end of life


Also found in: Legal, Acronyms, Encyclopedia, Wikipedia.

end of life

Cardiac pacing
noun The point at which a pacemaker signals a need for replacement, as its battery is nearing depletion.
 
Medspeak
adjective Referring to a final period (hours, days, weeks, months) in a person’s life, in which it is medically obvious that death is imminent or a terminal moribund state cannot be prevented. As in, end-of-life care.

End-of-life care—making decisions 
Initiate discussion: 
• Establish supportive doctor-patient relationship;
• Designate surrogate decision maker;
• Identify patient’s general preferences.
Clarify prognosis: 
• Keep message clear, avoid misunderstanding;
• Acknowledge prognostic limitations.
Identify end-of-life goals: 
• Determine if preferences have changed;
• Identify individual priorities.
Develop treatment plan: 
• Help patient understand treatment options;
• Discuss resuscitation;
• Discuss palliative care.
References in periodicals archive ?
Refer education regarding specific end of life medication to prescribing physician
End of life decisions: Nurses perceptions, feeling and experiences.
Applications are considered in the following areas: Exploring variation in care at the end of life - research with the potential to enable a better understanding of the way in which the experience of care at the end of life varies across the UK.
Support of patients' spiritual needs by the medical team was also associated with better patient well-being at the end of life, with scores on average being 28 percent higher among those receiving spiritual support.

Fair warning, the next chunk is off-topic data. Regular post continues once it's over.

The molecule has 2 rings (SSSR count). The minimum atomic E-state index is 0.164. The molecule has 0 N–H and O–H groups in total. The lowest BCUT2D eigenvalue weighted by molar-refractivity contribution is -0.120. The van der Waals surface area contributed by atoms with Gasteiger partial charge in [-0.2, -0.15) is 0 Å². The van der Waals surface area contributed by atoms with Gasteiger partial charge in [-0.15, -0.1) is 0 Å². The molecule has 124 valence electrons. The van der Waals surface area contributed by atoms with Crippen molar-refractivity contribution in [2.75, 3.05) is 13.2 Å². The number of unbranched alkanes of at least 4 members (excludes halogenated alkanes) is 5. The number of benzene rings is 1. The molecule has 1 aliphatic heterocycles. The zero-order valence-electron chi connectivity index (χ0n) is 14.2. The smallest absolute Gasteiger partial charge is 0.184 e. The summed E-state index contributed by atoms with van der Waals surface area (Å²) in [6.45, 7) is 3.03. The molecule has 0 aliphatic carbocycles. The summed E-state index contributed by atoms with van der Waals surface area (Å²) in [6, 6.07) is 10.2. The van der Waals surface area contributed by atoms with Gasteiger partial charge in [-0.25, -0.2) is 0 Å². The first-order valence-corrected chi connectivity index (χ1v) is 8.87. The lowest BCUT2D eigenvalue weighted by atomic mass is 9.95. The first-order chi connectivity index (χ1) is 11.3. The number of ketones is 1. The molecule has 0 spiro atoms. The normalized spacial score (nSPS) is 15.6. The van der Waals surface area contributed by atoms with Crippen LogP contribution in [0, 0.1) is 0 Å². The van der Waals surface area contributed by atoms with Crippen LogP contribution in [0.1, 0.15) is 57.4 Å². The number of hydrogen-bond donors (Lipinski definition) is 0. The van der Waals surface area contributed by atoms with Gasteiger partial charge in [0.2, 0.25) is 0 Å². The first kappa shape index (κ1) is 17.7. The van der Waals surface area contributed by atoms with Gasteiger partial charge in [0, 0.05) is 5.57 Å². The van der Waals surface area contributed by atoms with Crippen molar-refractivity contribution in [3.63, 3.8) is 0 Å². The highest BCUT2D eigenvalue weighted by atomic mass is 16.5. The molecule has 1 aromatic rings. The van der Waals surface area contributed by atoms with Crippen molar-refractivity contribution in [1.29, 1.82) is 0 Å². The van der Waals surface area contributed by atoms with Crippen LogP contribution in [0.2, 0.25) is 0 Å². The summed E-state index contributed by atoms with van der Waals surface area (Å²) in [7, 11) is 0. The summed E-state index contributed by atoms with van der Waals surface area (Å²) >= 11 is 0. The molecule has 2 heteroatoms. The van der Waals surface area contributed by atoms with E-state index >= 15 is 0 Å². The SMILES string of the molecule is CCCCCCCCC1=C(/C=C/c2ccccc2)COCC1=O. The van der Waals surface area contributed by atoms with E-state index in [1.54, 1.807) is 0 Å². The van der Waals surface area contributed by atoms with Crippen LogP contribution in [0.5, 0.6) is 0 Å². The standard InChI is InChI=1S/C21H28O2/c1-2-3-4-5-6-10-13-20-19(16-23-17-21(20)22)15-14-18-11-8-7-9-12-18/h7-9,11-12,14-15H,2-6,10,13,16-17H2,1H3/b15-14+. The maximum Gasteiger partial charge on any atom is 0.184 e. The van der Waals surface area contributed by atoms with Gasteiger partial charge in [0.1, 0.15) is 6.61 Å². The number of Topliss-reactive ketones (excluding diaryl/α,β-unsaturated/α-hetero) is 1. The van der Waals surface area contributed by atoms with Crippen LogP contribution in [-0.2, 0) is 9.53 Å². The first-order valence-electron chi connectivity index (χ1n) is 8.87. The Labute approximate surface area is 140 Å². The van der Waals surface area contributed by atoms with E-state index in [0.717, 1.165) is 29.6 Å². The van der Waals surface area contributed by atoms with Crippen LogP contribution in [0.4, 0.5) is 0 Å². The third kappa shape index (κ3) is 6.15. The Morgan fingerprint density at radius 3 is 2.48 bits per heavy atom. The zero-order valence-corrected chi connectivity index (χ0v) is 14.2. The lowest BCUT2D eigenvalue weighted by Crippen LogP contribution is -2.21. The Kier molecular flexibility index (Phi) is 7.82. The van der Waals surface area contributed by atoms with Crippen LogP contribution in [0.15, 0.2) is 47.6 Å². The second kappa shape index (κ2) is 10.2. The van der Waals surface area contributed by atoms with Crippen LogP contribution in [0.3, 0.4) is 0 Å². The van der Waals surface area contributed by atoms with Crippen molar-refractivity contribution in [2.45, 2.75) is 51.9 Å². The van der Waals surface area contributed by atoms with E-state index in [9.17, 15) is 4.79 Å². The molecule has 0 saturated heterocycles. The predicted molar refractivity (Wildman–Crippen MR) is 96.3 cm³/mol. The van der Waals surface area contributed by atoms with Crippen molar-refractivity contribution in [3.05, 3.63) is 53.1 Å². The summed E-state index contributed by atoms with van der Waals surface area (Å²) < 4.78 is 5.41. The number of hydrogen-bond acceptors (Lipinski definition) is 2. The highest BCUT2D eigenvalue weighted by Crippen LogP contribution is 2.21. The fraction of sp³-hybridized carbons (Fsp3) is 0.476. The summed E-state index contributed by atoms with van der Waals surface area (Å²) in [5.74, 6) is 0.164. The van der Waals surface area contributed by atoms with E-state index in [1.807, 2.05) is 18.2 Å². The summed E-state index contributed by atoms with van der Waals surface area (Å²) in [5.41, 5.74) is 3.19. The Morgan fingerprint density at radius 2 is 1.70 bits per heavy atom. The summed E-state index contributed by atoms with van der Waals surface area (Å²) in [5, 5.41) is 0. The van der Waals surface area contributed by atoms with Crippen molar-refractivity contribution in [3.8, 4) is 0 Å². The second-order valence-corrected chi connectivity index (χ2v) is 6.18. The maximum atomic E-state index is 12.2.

Physician and nursing groups have developed principles and guidelines for the care of patients at the end of life (Cassel & Foley, 1999; City of Hope, 1999; English & Yocum, 1996; Field & Cassel, 1997).
Flame retardants: The WEEE directive requires all materials containing bromine to be marked and treated separately at the end of life.
At first glance it would seem that THE CASE OF TERRI SCHIAVO: ETHICS AT THE END OF LIFE is another focus on her case alone--but actually its focus on end-of-life ethical questions holds far more meaning for the living than for the dead of the past.
The definition given by the NHCPO is, "deliberately inducing and maintaining deep sleep but not deliberately causing death" when there are "intractable symptoms at the end of life .
For example, in 2001 five of the PDIA social work leaders wrote Care at the End of Life as part of the best practices series for the Society for Social Work Leadership in Health Care (Taylor-Brown, Blacker, Walsh-Burke, Altilio, & Christ, 2001).
At the end of life, palliative care provides options to elderly patients suffering from advanced-stage incurable diseases who either aren't ready or don't meet eligibility requirements for hospice care.
Nursing home residents were less likely than those cared for in a hospital or by home hospice services to always have been treated with respect at the end of life (68.